In this paper I will discuss ways in which advances lexical semantics and the psychology of conceptualization can lead to more thoughtful decisions about how to make laws. Most battles over the interpretation of statutes are about the scopes and meanings of words: For example, should a clergyman's work count as "labor?" In arguing about word meaning, legal thinkers typically think in terms of definitions. If we can determine the underlying elements of "labor," we can substitute the definition for the word itself, and determine whether the defendant has met the definitional criteria. The problem with this approach to legal thinking is that the issue is often not a matter of definition. Rather, the issue is a matter of whether the events in the case have strayed too far from the prototypical use of the word to make it unfair to apply the statute. I will argue in this paper that we can often enough predict in advance what kinds of interpretive problems will arise, and write legislation that gives reasoned guidance to interpreters. I will distinguish among rules, standards, prototypes and enriched mental models as legislative styles. I will illustrate this approach with examples from mental health law.

Lawrence M. Solan
Brooklyn Law School
Mailing Address: Brooklyn Law School 250 Joralemon Street Brooklyn, NY 11201
Email: lsolan@pcm.brooklaw.edu
Tel: + 1 718 780 0357
Fax:+ 1 718 780 0394



Ludmila Stern

When the Australian War Crimes Prosecutions had to resort to a large number of overseas witnesses in the late 1980s-early 1990s, the Australian legal system was confronted with a number of unexpected linguistic and cross-cultural problems which became particularly damaging during the court hearings. These problems occurred despite Australia's long-term experience at court interpreting and revealed the inability of Australian courts to deal effectively with non-English speaking witnesses. Now that the International Tribunal (The Hague) has been investigating war crimes in the former Yugoslavia and conducting trials, it has been confronted with similar issues, for example, dealing with witnesses who originate from a social, legal, cultural and linguistic environment strikingly different from that of the lawyers and judges dealing with the trials. The current paper shall examine some of the linguistic and cross-cultural practices adopted by the Hague International Tribunal and discuss ways in which potential problems have been successfully dealt with. This paper shall argue that the interpreting practices in the Hague International Tribunal can be applied in part or in whole to improve the existing legal/court interpreting system throughout the world.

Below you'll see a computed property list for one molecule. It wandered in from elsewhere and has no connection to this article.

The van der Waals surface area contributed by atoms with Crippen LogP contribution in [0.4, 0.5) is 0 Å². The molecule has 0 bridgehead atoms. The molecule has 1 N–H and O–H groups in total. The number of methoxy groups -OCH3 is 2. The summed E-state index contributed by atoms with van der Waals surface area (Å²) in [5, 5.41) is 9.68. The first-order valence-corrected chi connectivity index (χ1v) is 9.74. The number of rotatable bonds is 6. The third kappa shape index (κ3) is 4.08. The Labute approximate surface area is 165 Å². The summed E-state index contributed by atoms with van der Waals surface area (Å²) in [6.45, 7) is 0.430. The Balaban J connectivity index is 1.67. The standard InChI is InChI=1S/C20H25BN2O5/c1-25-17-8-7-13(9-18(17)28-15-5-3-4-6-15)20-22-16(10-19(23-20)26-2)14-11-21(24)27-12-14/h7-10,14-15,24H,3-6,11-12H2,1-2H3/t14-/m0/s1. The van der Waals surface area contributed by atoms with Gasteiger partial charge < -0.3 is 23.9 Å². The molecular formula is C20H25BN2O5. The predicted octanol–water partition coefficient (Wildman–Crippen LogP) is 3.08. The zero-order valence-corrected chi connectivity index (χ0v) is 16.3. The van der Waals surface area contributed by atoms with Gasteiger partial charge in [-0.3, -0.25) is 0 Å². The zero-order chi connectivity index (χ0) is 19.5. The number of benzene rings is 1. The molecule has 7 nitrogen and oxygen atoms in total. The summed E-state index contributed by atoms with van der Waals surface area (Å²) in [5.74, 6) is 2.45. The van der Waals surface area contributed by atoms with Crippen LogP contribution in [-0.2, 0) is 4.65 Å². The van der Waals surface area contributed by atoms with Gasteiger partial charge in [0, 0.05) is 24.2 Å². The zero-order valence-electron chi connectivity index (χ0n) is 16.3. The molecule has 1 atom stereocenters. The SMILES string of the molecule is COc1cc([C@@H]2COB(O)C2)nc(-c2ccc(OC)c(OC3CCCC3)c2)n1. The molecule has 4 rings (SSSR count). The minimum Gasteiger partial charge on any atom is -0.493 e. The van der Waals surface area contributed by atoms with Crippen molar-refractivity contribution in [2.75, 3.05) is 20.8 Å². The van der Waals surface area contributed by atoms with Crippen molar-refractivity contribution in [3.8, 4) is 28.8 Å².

Ludmila Stern
The University of New South Wales,
Mailing Address: School of Modern Language Studies, The University of New South Wales, Sydney 2052 Australia Email: l.stern@unsw.edu.au
Tel: +612 9385 2382
Fax:+612 9385 1190



Joanna Kerr Thompson

William O'Barr's work "Linguistic Evidence" (1982) is still widely cited as evidencing, most notably, that "powerless" language used by witnesses in court adversely influences juror evaluations of their credibility (Tiersma 1999, Gibbons 1994, Levi 1990).This paper will critically re-appraise O'Barr's methodological design and query his claims regarding the impact of certain modes of witness verbal behaviour. The paper will further suggest that in order to create a more established future role for forensic linguists as "advisers" to justice system professionals and participants, the "duty of care" owed by linguists to their "clients" must be more rigorously defined.